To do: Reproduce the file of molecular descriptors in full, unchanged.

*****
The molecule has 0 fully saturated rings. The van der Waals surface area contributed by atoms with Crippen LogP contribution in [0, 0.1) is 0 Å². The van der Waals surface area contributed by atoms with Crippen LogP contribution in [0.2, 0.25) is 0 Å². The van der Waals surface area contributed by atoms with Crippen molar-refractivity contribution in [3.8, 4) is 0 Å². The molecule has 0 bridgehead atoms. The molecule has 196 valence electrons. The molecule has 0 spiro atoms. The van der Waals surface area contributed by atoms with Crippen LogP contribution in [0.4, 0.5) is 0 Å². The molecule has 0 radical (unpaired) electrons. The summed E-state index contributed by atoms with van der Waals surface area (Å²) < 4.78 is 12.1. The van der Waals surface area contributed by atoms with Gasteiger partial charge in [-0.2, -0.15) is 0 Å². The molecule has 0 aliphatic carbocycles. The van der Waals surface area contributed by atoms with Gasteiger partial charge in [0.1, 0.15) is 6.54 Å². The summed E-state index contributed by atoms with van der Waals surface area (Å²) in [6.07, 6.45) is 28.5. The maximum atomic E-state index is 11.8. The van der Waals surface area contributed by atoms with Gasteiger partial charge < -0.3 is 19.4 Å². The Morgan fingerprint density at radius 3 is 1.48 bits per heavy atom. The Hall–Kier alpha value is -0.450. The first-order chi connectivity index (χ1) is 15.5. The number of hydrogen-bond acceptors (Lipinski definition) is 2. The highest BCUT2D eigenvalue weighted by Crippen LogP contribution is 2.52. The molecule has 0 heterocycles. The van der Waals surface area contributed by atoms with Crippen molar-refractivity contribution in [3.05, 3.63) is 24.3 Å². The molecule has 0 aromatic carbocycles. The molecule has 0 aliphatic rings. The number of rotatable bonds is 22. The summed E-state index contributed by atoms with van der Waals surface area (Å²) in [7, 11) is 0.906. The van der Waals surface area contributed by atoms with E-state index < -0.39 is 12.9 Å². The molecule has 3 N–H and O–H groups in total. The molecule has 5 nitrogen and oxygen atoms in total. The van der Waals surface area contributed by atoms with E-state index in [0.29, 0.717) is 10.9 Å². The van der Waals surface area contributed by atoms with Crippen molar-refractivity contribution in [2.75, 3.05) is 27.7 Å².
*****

The molecule has 0 fully saturated rings. The van der Waals surface area contributed by atoms with Crippen LogP contribution in [0, 0.1) is 0 Å². The van der Waals surface area contributed by atoms with Crippen LogP contribution in [0.2, 0.25) is 0 Å². The van der Waals surface area contributed by atoms with Crippen molar-refractivity contribution in [3.8, 4) is 0 Å². The molecule has 0 bridgehead atoms. The molecule has 196 valence electrons. The molecule has 0 spiro atoms. The van der Waals surface area contributed by atoms with Crippen LogP contribution in [0.4, 0.5) is 0 Å². The molecule has 0 radical (unpaired) electrons. The summed E-state index contributed by atoms with van der Waals surface area (Å²) < 4.78 is 12.1. The van der Waals surface area contributed by atoms with Gasteiger partial charge in [-0.2, -0.15) is 0 Å². The molecule has 0 aliphatic carbocycles. The van der Waals surface area contributed by atoms with Gasteiger partial charge in [0.1, 0.15) is 6.54 Å². The summed E-state index contributed by atoms with van der Waals surface area (Å²) in [6.07, 6.45) is 28.5. The maximum atomic E-state index is 11.8. The van der Waals surface area contributed by atoms with Gasteiger partial charge < -0.3 is 19.4 Å². The Morgan fingerprint density at radius 3 is 1.48 bits per heavy atom. The Hall–Kier alpha value is -0.450. The first-order chi connectivity index (χ1) is 15.5. The number of hydrogen-bond acceptors (Lipinski definition) is 2. The highest BCUT2D eigenvalue weighted by Crippen LogP contribution is 2.52. The molecule has 0 heterocycles. The van der Waals surface area contributed by atoms with Crippen molar-refractivity contribution in [3.05, 3.63) is 24.3 Å². The molecule has 0 aromatic carbocycles. The molecule has 0 aliphatic rings. The number of rotatable bonds is 22. The summed E-state index contributed by atoms with van der Waals surface area (Å²) in [7, 11) is 0.906. The van der Waals surface area contributed by atoms with E-state index < -0.39 is 12.9 Å². The molecule has 3 N–H and O–H groups in total. The molecule has 5 nitrogen and oxygen atoms in total. The van der Waals surface area contributed by atoms with E-state index in [0.29, 0.717) is 10.9 Å². The van der Waals surface area contributed by atoms with Crippen molar-refractivity contribution in [2.75, 3.05) is 27.7 Å².